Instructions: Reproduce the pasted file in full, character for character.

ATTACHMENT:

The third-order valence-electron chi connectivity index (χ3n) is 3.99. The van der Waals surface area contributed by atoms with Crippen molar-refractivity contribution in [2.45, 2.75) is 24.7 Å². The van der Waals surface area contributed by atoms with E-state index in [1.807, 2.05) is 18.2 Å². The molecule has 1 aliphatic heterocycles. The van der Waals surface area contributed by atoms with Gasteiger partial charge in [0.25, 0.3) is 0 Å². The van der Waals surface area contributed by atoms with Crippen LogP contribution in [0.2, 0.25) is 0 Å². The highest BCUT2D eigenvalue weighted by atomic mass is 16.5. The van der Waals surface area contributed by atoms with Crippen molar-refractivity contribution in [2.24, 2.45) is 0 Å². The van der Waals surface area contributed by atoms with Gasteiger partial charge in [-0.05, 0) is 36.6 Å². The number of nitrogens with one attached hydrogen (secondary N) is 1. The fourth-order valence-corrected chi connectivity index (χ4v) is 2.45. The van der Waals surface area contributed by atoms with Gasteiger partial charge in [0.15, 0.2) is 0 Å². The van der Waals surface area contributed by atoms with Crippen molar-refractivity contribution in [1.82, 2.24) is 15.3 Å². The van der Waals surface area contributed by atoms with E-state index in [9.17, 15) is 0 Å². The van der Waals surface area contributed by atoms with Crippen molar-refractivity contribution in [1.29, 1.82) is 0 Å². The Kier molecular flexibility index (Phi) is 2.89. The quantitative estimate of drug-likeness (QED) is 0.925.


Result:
The third-order valence-electron chi connectivity index (χ3n) is 3.99. The van der Waals surface area contributed by atoms with Crippen molar-refractivity contribution in [2.45, 2.75) is 24.7 Å². The van der Waals surface area contributed by atoms with E-state index in [1.807, 2.05) is 18.2 Å². The molecule has 1 aliphatic heterocycles. The van der Waals surface area contributed by atoms with Gasteiger partial charge in [0.25, 0.3) is 0 Å². The van der Waals surface area contributed by atoms with Crippen LogP contribution in [0.2, 0.25) is 0 Å². The highest BCUT2D eigenvalue weighted by atomic mass is 16.5. The van der Waals surface area contributed by atoms with Crippen molar-refractivity contribution in [2.24, 2.45) is 0 Å². The van der Waals surface area contributed by atoms with Gasteiger partial charge in [-0.05, 0) is 36.6 Å². The number of nitrogens with one attached hydrogen (secondary N) is 1. The fourth-order valence-corrected chi connectivity index (χ4v) is 2.45. The van der Waals surface area contributed by atoms with Gasteiger partial charge in [0.15, 0.2) is 0 Å². The van der Waals surface area contributed by atoms with Crippen molar-refractivity contribution in [1.82, 2.24) is 15.3 Å². The van der Waals surface area contributed by atoms with E-state index in [9.17, 15) is 0 Å². The van der Waals surface area contributed by atoms with Crippen molar-refractivity contribution in [1.29, 1.82) is 0 Å². The Kier molecular flexibility index (Phi) is 2.89. The quantitative estimate of drug-likeness (QED) is 0.925.